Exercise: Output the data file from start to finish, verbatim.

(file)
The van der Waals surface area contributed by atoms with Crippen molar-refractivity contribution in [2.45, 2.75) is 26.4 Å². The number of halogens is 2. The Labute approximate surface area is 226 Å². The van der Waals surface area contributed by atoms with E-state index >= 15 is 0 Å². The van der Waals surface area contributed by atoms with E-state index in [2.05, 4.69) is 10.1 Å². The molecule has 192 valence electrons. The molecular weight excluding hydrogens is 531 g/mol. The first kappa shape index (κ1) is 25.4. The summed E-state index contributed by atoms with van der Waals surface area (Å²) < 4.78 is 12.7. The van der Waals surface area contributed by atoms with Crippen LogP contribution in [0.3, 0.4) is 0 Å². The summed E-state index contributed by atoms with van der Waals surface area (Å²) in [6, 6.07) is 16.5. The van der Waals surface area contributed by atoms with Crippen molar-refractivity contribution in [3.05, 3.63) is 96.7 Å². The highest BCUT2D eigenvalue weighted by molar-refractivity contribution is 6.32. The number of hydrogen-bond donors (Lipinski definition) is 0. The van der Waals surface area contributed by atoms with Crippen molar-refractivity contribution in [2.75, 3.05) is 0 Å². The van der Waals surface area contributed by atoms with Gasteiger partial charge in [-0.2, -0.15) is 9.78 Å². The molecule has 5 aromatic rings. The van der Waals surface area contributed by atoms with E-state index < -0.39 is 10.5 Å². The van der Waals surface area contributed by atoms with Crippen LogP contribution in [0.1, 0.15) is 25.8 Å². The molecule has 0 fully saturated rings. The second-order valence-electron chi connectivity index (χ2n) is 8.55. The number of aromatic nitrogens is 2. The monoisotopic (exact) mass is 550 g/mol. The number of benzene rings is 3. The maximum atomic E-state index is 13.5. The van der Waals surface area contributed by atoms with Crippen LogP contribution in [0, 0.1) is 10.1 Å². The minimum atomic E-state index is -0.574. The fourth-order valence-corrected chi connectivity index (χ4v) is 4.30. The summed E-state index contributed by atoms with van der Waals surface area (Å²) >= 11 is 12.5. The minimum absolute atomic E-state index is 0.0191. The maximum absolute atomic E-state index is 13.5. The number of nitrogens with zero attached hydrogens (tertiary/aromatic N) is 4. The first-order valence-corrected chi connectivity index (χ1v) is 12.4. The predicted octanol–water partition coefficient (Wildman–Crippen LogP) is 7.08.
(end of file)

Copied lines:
The van der Waals surface area contributed by atoms with Crippen molar-refractivity contribution in [2.45, 2.75) is 26.4 Å². The number of halogens is 2. The Labute approximate surface area is 226 Å². The van der Waals surface area contributed by atoms with E-state index >= 15 is 0 Å². The van der Waals surface area contributed by atoms with E-state index in [2.05, 4.69) is 10.1 Å². The molecule has 192 valence electrons. The molecular weight excluding hydrogens is 531 g/mol. The first kappa shape index (κ1) is 25.4. The summed E-state index contributed by atoms with van der Waals surface area (Å²) < 4.78 is 12.7. The van der Waals surface area contributed by atoms with Crippen LogP contribution in [0.3, 0.4) is 0 Å². The summed E-state index contributed by atoms with van der Waals surface area (Å²) in [6, 6.07) is 16.5. The van der Waals surface area contributed by atoms with Crippen molar-refractivity contribution in [3.05, 3.63) is 96.7 Å². The highest BCUT2D eigenvalue weighted by molar-refractivity contribution is 6.32. The number of hydrogen-bond donors (Lipinski definition) is 0. The van der Waals surface area contributed by atoms with Crippen molar-refractivity contribution in [2.75, 3.05) is 0 Å². The van der Waals surface area contributed by atoms with Gasteiger partial charge in [-0.2, -0.15) is 9.78 Å². The molecule has 5 aromatic rings. The van der Waals surface area contributed by atoms with E-state index < -0.39 is 10.5 Å². The van der Waals surface area contributed by atoms with Crippen LogP contribution in [0.1, 0.15) is 25.8 Å². The molecule has 0 fully saturated rings. The second-order valence-electron chi connectivity index (χ2n) is 8.55. The number of aromatic nitrogens is 2. The monoisotopic (exact) mass is 550 g/mol. The number of benzene rings is 3. The maximum atomic E-state index is 13.5. The van der Waals surface area contributed by atoms with Crippen LogP contribution in [0, 0.1) is 10.1 Å². The minimum atomic E-state index is -0.574. The fourth-order valence-corrected chi connectivity index (χ4v) is 4.30. The summed E-state index contributed by atoms with van der Waals surface area (Å²) >= 11 is 12.5. The minimum absolute atomic E-state index is 0.0191. The maximum absolute atomic E-state index is 13.5. The number of nitrogens with zero attached hydrogens (tertiary/aromatic N) is 4. The first-order valence-corrected chi connectivity index (χ1v) is 12.4. The predicted octanol–water partition coefficient (Wildman–Crippen LogP) is 7.08.